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Front cover of Gavin issue 1

Front cover of Gavin issue 1

Over the last few months I have been working on an exciting project which combines many of my creative skills. And this weekend just gone I released Gavin magazine. Gavin is a showcase for my photographic, written, and design work and has been published online on the issuu platform. There is a link to the magazine at the bottom of this blog post.

I have opted for a soft launch rather than a grand fanfare as I am just finding my feet with online publishing. I have been involved in the publishing of hundreds of magazines over the years, but this is the first time I have used an online platform such as issuu, so I wanted the first issue to be stunning, yet reserved.

More issues will follow and they will include both personal projects that I have worked on in recent years and commercial work I am able to publish. Some of my work I am not allowed to use for certain reasons, which I always respect.

As always when creating a magazine I used Adobe’s Indesign and worked hard on choosing complimentary fonts, I hope you like what I’ve chosen. I decided many of the images needed to have the background story, which is so difficult to do on a portfolio website, which is another reason for working on the magazine. So some of the images have a caption, but others are part of a much larger story. This is fairly limited in the first issue, but the articles will increase as the magazine grows in popularity.

Since my first job, I have always been involved in photography and magazine creation, so this is a logical step for me. I have the writing, design and photography skills needed, but the process has been a learning curve.

At the moment the magazine is just online, but I am looking at offering a hard copy (although this will be a paid for service as buying any magazine) and as the readership grows I will possibly offer advertising opportunities for business looking to advertise their services and wares alongside my editorial (The adverts in the first issue were donated to companies who have helped me obtain images or offered advice).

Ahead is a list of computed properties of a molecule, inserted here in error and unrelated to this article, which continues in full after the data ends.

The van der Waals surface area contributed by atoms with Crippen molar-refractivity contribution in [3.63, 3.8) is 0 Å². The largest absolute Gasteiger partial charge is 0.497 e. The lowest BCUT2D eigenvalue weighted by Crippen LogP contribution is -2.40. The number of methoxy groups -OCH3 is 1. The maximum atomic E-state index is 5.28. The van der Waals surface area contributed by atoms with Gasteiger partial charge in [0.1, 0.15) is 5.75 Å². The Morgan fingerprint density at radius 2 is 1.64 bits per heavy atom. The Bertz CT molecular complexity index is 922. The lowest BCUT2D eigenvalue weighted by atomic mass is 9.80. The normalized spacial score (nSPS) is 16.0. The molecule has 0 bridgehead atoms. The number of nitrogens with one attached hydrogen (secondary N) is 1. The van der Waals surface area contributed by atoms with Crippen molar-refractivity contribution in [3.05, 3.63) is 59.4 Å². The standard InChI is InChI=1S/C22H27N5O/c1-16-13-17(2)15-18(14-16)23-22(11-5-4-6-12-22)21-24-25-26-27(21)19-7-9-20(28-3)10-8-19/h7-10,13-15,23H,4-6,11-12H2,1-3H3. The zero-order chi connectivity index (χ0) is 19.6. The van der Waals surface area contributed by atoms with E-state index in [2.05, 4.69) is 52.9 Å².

I hope you enjoy reading it and please let me know what you think and also if you have any questions, comments or requests for areas of my work you’d like to see included in the magazine let me know.

You can find Gavin magazine at: http://issuu.com/gavinparsons/docs/gavin_magazine_issue_1

 

All rights reserved © Gavin Parsons

All rights reserved © Gavin Parsons

It’s up to every business to make their people look good. I don’t mean dress them smartly, give them clean uniforms and wash their work’s vehicles every once in a while (although that will help), I’m talking about in their promotion and publicity.

Models wearing your company logo is one thing, but people can spot a model a mile away these days. How many chiselled 6footers with manicured hair and nails do you find on a construction site or hanging off the side of a muddy wall? What’s needed is real life. Your real employees, the people who know how to do the job and how to make it look professional. And if your employees look and act professional, then you can use them to promote your business.

Photographing real people in real situations has become a specialty of mine over the last few years. Several of my clients need promotional material for press releases, social media and advertising, but sometimes budgets won’t stretch to models and sometimes they just want the people doing the job. They did though, want stunning looking shots. And this is the key to getting eye catching images as opposed to snaps. Any of my clients could have sent a foreman or manager out with a camera or even a phone and grabbed a couple of pictures, but they realised to get the job done right, they needed a professional commercial photographer to not only get a distinctive and engaging image, but also to process that image correctly and imaginatively to really make their photography pop.

The example attached to this blog is a workman repairing a stone wall on an island in the Thames. It was dirty, hard work and the people doing it were skilled at the task. Plus they were used to the river environment and the hardships that spending days on a small island completely detached from London life  brings. A model could never portray that.